Ethanol as a Transportation Fuel

How Federal Corn-Ethanol Policy Evolved


Ethanol, also called ethyl alcohol, is a pure form of alcohol that has been used as an automotive fuel since the first days of the automobile. Ethanol can be made by fermenting sugars (Brazil) or in the case of corn (U.S.), converting corn starch into sugar, then fermenting the sugars into ethanol. Ethanol can be made from other crops such as sorghum and other feed stocks, such as switchgrass, corn, and rice stalks. The latter process requires more processing steps and is referred to as cellulosic ethanol.

Ethanol is a high-octane fuel. Henry Ford championed it as an automotive fuel, and his Model T was designed to run on either pure ethanol or gasoline. Ethanol competed with gasoline in the 1920s and '30s in the United States, but eventually lost the battle as automotive-fuel consumption increased and major oil discoveries were made that provided the volume of fuel needed at very competitive prices. It reappeared briefly during the fuel shortages of World War II, but did not appear in consumer markets until the energy crises of the 1970s, prompted by incentives from state and federal governments. The incentives were aimed at growing the biomass, building the distilleries, and selling the final product, and to do that they made use of an extensive array of income supports, government research, tax breaks, loans, and outright mandates for use. Ethanol was not again produced in volume for automotive use until the 1970s.

Starting from a base of virtually no commercial sales in the mid-1970s, ethanol has grown to a point where it now accounts for over 6 percent (by volume) of U.S. gasoline sales. And current legislation mandates further increases that could take ethanol beyond 10 percent of sales by 2010. Today, virtually all ethanol comes from corn and sorghum in a distillation process that first isolates a sugar-rich byproduct from the production of corn syrup and animal feed, ferments the byproduct, and distills the pure alcohol from the fermented biomass. Distillation of ethanol for fuel is the same process used to produce alcohol for consumer beverages. Nowadays, almost all gasoline sold contains low concentrations of ethanol, but about 6 million vehicles (out of 230 million) on the road are capable of running on E85 gasohol — a blend of gasoline with up to 85 percent ethanol.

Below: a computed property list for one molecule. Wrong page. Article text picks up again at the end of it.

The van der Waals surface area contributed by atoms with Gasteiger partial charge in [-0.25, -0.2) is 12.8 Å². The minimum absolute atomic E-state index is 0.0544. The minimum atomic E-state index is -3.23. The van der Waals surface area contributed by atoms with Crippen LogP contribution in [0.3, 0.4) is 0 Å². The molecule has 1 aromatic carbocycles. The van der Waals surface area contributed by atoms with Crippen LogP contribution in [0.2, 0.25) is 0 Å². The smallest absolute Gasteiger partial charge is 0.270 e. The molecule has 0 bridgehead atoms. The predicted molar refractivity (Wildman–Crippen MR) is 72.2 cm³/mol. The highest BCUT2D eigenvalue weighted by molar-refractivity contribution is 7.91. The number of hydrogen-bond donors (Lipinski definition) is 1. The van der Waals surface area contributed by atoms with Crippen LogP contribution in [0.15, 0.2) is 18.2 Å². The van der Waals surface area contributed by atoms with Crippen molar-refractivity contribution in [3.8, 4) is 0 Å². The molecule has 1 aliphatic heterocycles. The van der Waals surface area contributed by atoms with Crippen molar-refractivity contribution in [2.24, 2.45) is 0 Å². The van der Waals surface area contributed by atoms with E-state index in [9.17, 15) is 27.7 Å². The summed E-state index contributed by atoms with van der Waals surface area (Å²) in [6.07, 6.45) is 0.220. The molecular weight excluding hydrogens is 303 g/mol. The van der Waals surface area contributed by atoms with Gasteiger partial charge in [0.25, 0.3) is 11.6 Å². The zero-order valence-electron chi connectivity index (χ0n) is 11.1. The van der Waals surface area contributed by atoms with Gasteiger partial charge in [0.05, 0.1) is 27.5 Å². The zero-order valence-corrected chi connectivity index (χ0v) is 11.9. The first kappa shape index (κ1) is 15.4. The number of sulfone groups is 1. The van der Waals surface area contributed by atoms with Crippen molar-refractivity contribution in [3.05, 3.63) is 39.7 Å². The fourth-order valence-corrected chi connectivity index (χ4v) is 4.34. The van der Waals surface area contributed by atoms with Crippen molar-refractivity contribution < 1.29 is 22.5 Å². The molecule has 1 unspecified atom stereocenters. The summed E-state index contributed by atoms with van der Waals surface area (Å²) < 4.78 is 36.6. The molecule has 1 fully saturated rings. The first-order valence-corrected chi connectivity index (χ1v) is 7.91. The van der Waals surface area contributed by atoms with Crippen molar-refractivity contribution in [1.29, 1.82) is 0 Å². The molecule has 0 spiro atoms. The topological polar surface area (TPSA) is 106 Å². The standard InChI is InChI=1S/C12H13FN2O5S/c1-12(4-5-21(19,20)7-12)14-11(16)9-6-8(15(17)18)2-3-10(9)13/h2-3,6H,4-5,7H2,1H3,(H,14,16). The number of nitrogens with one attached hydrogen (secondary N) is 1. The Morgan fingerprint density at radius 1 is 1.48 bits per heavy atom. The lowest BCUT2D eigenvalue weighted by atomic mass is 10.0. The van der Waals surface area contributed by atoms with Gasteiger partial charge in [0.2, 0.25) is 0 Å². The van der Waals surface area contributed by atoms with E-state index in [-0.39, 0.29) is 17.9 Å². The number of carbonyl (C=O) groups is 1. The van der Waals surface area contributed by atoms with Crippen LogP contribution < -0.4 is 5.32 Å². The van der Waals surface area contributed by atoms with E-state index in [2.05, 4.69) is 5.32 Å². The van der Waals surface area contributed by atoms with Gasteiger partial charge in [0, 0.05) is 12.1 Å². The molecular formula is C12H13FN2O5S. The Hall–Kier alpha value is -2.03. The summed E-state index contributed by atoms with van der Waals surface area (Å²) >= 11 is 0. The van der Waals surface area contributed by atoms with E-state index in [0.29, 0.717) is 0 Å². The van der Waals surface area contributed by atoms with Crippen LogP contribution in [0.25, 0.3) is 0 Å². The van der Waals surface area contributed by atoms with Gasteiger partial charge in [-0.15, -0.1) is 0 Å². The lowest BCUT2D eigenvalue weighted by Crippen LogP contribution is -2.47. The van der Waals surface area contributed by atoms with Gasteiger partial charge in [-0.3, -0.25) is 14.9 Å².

The first significant market for ethanol emerged mainly in the corn-growing states of the Midwest, where gasoline was blended with 10 percent ethanol to produce a fuel known as gasohol. The original rationale for federal support for ethanol was to help boost farm incomes, and that became linked to a desire to reduce dependence on crude oil imports. The many federal programs that support the industry acted to create a demand for the fuel, artificially lower its production costs, eliminate competition, and remove environmental regulations that restricted its production and use.